There has been a "remarkable and progressive" decline in rates of acute myocardial infarction (AMI) in older adults over the past 20 years, and mortality after AMI is at a historic low, researchers report.
Between 1995 and 2014, the hospitalization rate for AMI fell 38% and the adjusted 30-day mortality rate declined 34%. In addition, there was a 2.7-year increase in the average age of patients presenting with AMI, which suggests progress in delaying the onset of AMI, the researchers say.
There has been "marked improvements in outcomes for AMI among the increasingly smaller number of people in the United States who experience it, representing a transition in the impact of this condition," they write.
The study was published online March 15 in JAMA Network Open.
Harlan M. Krumholz, MD, Yale School of Medicine, New Haven, Connecticut, and colleagues analyzed 20-year trends in outcomes for more than 4.3 million Medicare beneficiaries discharged with AMI between 1995 and 2014.
During the study period, the mean age of AMI patients increased from 76.9 to 78.2 years, the percentage of female patients declined from 49.5% to 46.1%, the percentage of white patients declined from 91.0% to 86.2%, and the percentage of black patients increased from 5.9% to 8.0%.
There were declines in AMI hospitalizations, 30-day mortality, 30-day all-cause readmissions, and 1-year recurrences.
|Myocardial Infarction Outcomes: 1995 vs 2014|
|Hospitalizations per 100,000 beneficiary-years||914||566|
|30-day mortality (%)||20.0||12.4|
|30-day all-cause readmissions (%)||21.0||15.3|
|1-year recurrent AMI (%)||7.1||5.1|
The improvements were consistent across demographic groups defined by age, sex, race, and eligibility for Medicaid.
The Medicare inpatient payment per AMI discharge increased modestly over time (from $9282 to $11,031), but the total cost declined because the number of hospitalizations was "greatly" reduced, the researchers report.
National Efforts Paying Off
Improved outcomes likely reflect changes in AMI treatment over time, including increased rates of revascularization. The 30-day inpatient catheterization rate increased from 44.2% in 1995 to 59.9% in 2014, while inpatient percutaneous coronary intervention (PCI) rates jumped from 18.8% to 43.3%. Coronary artery bypass graft surgery rates declined from 14.4% to 10.2%.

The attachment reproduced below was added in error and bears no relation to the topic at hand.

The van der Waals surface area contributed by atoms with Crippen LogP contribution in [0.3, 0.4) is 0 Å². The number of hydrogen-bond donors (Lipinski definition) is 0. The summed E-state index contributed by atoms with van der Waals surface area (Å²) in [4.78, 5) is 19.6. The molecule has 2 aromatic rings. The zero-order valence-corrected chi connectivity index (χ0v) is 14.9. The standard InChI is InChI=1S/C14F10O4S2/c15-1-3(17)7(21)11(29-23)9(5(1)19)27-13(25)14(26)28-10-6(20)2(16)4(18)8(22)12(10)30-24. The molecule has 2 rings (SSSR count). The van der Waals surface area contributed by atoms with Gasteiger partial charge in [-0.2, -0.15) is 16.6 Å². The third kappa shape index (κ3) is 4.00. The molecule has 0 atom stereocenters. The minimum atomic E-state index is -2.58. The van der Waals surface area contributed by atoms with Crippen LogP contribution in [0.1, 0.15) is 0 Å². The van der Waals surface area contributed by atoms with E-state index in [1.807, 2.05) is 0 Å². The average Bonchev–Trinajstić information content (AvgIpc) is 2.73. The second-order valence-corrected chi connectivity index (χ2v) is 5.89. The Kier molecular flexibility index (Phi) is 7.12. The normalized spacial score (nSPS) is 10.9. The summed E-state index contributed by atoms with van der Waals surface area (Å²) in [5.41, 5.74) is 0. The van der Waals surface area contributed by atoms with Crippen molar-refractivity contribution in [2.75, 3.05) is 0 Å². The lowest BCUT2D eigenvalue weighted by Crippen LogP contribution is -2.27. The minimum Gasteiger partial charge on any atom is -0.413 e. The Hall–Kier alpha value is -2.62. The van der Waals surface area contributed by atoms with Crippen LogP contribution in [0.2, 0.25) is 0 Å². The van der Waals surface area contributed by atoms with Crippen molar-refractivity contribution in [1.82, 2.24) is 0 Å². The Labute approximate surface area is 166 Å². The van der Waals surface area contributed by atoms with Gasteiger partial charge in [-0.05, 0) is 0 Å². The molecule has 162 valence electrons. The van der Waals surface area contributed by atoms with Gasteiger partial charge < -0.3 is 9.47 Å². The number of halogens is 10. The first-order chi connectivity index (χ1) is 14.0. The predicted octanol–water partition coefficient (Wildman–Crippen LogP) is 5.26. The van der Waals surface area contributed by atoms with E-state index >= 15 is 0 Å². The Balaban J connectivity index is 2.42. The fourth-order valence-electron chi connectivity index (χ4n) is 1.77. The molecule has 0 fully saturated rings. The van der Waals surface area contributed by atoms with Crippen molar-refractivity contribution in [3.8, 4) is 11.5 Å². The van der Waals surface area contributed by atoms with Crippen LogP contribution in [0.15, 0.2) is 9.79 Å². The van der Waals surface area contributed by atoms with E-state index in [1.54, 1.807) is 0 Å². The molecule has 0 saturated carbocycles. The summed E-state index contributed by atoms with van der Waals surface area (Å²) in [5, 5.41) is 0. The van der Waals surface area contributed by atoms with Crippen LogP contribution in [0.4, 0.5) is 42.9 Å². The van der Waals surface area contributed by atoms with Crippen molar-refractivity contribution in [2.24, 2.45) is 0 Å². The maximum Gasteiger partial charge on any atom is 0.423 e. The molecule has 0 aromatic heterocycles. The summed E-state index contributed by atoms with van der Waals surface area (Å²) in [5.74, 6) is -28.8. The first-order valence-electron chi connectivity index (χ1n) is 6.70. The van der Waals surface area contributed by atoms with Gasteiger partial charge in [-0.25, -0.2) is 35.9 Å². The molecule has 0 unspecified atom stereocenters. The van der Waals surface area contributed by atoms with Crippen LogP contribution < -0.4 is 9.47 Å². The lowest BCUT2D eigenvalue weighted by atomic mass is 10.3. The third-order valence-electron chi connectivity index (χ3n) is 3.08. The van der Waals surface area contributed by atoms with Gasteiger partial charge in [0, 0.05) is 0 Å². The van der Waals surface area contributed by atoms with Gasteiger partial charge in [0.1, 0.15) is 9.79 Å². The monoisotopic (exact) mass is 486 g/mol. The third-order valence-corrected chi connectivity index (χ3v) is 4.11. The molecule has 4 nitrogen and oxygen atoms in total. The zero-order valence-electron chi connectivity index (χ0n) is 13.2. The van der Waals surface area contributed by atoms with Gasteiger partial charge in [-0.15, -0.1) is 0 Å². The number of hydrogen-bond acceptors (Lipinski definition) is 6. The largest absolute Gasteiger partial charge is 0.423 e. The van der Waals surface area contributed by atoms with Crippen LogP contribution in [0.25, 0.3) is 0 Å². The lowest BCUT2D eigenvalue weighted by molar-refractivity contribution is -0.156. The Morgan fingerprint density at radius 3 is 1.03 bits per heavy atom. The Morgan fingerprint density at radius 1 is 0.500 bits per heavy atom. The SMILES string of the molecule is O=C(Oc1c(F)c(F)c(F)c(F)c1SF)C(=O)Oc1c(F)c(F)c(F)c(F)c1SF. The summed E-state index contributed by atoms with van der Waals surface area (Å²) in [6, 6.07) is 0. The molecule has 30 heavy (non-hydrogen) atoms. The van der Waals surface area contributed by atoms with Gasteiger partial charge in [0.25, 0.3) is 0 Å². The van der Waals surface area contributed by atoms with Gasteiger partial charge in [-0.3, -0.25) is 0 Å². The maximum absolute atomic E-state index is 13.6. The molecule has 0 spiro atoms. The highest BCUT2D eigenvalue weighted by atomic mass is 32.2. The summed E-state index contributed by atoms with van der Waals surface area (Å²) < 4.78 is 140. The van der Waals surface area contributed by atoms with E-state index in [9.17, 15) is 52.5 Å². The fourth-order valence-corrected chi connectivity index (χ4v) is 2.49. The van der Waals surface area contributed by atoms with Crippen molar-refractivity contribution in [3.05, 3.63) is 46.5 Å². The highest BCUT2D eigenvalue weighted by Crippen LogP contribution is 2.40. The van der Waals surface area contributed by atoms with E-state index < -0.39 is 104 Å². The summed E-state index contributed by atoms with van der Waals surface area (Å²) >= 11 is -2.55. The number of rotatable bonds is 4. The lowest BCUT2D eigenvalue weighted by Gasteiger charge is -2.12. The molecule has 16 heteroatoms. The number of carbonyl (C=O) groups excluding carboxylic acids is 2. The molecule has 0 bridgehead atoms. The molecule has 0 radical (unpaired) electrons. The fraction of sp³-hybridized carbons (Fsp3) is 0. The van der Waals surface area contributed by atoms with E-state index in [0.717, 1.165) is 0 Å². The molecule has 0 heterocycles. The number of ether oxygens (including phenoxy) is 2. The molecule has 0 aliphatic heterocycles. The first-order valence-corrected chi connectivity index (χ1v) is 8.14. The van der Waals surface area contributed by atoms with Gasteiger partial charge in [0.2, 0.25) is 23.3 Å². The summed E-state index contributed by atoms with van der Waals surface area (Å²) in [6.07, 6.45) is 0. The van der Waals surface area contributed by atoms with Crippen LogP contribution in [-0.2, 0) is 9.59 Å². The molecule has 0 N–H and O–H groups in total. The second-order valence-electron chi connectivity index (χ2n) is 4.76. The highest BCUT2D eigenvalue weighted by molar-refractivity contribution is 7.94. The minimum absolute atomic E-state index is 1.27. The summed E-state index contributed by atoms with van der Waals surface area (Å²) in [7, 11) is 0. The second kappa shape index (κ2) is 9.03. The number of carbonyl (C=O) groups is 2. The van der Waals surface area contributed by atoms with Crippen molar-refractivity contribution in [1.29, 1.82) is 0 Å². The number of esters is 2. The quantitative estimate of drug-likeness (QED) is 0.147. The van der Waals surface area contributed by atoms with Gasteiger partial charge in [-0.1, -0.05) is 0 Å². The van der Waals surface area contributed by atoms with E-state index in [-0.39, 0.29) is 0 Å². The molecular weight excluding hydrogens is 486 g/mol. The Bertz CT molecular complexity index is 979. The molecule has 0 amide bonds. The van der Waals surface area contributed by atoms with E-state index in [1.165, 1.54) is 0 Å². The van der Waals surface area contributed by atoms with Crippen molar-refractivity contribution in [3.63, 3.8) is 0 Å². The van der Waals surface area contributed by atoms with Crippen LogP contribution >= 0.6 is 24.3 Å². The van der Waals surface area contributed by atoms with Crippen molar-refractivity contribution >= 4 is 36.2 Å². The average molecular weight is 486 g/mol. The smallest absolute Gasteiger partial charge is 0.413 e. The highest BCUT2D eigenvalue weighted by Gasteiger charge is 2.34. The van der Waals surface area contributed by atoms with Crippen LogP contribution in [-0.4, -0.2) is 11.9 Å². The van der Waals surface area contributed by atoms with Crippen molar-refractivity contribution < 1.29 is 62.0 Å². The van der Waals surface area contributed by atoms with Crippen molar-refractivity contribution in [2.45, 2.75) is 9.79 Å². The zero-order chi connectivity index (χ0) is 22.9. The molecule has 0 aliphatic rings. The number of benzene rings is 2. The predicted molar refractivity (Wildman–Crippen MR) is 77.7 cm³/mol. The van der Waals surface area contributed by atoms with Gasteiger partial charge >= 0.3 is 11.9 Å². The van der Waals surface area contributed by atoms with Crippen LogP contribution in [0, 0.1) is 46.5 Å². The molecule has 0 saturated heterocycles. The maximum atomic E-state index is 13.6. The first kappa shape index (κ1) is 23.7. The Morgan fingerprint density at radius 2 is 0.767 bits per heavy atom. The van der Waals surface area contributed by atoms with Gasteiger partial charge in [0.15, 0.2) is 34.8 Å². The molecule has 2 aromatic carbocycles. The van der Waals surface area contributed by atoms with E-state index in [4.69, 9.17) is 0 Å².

Over the years, uptake of evidence-based strategies improved "dramatically," the researchers point out, and the speed of reperfusion therapy for ST-segment elevation AMI also improved, as did the use of PCI in general.
All of this occurred as a result of concerted efforts by the Centers for Medicare & Medicaid Services (CMS), the American College of Cardiology (ACC), the American Heart Association (AHA), and other national organizations, along with local hospitals and clinicians, to improve population risk and acute care. Lifestyle changes likely also contributed to the change in the rates of AMI, Krumholz and colleagues say.
This work extends the body of literature in several ways, they add. "Previous studies have reported some of these improvements, but not as comprehensively, or over a 20-year period or across the entire United States. As such, this work reveals novel insights about what has been achieved in reducing and mitigating AMI among Medicare beneficiaries," they write.
However, there was some heterogeneity in improvement over time. Of note, "priority health areas," previously identified by Krumholz and colleagues as lagging areas, saw little or no change in their 30-day mortality rates in the past 20 years. "These areas may particularly benefit from future improvement activities," they conclude.
The study had no specific funding. Krumholz reports personal fees from UnitedHealth, IBM Watson Health, Element Science, Aetna, Facebook, Arnold & Porter, and the Ben C Martin Law Firm; grants from the Centers for Medicare & Medicaid Services, Medtronic, Johnson & Johnson, and the US Food and Drug Administration; and serving as founder of the personal health information platform Hugo outside the submitted work.
JAMA Netw Open. Published March 15, 2019. Full text
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Cite this: MI Less Frequent, Less Deadly Over 20 Years - Medscape - Mar 25, 2019.